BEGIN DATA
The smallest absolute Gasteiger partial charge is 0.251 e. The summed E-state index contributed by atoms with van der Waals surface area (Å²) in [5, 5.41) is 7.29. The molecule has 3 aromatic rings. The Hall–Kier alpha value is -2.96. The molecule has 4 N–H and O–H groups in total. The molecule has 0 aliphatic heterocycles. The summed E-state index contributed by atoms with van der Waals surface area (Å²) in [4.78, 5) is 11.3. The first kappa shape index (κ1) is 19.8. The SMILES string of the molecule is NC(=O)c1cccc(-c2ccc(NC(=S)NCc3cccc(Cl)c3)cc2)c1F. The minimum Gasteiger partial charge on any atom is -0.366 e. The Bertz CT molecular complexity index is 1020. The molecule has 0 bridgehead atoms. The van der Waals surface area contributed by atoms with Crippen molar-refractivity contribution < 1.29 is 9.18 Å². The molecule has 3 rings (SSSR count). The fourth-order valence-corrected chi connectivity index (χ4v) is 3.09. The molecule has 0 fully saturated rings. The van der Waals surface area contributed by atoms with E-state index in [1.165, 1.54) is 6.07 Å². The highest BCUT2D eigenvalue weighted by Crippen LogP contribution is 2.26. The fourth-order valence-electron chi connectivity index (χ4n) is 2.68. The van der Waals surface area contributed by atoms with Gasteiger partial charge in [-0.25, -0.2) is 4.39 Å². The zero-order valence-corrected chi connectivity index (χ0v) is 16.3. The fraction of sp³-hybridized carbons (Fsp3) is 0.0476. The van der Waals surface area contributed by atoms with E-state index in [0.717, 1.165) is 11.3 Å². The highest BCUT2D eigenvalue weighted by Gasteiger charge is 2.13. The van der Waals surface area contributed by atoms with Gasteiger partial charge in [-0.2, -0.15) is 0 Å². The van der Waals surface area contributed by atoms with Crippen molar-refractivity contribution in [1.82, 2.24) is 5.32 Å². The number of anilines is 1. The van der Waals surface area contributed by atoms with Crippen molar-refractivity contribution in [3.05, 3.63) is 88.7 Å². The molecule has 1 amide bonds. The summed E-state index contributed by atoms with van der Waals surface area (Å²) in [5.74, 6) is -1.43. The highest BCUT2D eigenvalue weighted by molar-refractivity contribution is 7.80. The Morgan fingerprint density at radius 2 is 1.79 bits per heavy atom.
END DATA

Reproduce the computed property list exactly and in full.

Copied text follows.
The smallest absolute Gasteiger partial charge is 0.251 e. The summed E-state index contributed by atoms with van der Waals surface area (Å²) in [5, 5.41) is 7.29. The molecule has 3 aromatic rings. The Hall–Kier alpha value is -2.96. The molecule has 4 N–H and O–H groups in total. The molecule has 0 aliphatic heterocycles. The summed E-state index contributed by atoms with van der Waals surface area (Å²) in [4.78, 5) is 11.3. The first kappa shape index (κ1) is 19.8. The SMILES string of the molecule is NC(=O)c1cccc(-c2ccc(NC(=S)NCc3cccc(Cl)c3)cc2)c1F. The minimum Gasteiger partial charge on any atom is -0.366 e. The Bertz CT molecular complexity index is 1020. The molecule has 0 bridgehead atoms. The van der Waals surface area contributed by atoms with Crippen molar-refractivity contribution < 1.29 is 9.18 Å². The molecule has 3 rings (SSSR count). The fourth-order valence-corrected chi connectivity index (χ4v) is 3.09. The molecule has 0 fully saturated rings. The van der Waals surface area contributed by atoms with E-state index in [1.165, 1.54) is 6.07 Å². The highest BCUT2D eigenvalue weighted by Crippen LogP contribution is 2.26. The fourth-order valence-electron chi connectivity index (χ4n) is 2.68. The van der Waals surface area contributed by atoms with Gasteiger partial charge in [-0.25, -0.2) is 4.39 Å². The zero-order valence-corrected chi connectivity index (χ0v) is 16.3. The fraction of sp³-hybridized carbons (Fsp3) is 0.0476. The van der Waals surface area contributed by atoms with E-state index in [0.717, 1.165) is 11.3 Å². The highest BCUT2D eigenvalue weighted by Gasteiger charge is 2.13. The van der Waals surface area contributed by atoms with Gasteiger partial charge in [-0.2, -0.15) is 0 Å². The van der Waals surface area contributed by atoms with Crippen molar-refractivity contribution in [1.82, 2.24) is 5.32 Å². The number of anilines is 1. The van der Waals surface area contributed by atoms with Crippen molar-refractivity contribution in [3.05, 3.63) is 88.7 Å². The molecule has 1 amide bonds. The summed E-state index contributed by atoms with van der Waals surface area (Å²) in [5.74, 6) is -1.43. The highest BCUT2D eigenvalue weighted by molar-refractivity contribution is 7.80. The Morgan fingerprint density at radius 2 is 1.79 bits per heavy atom.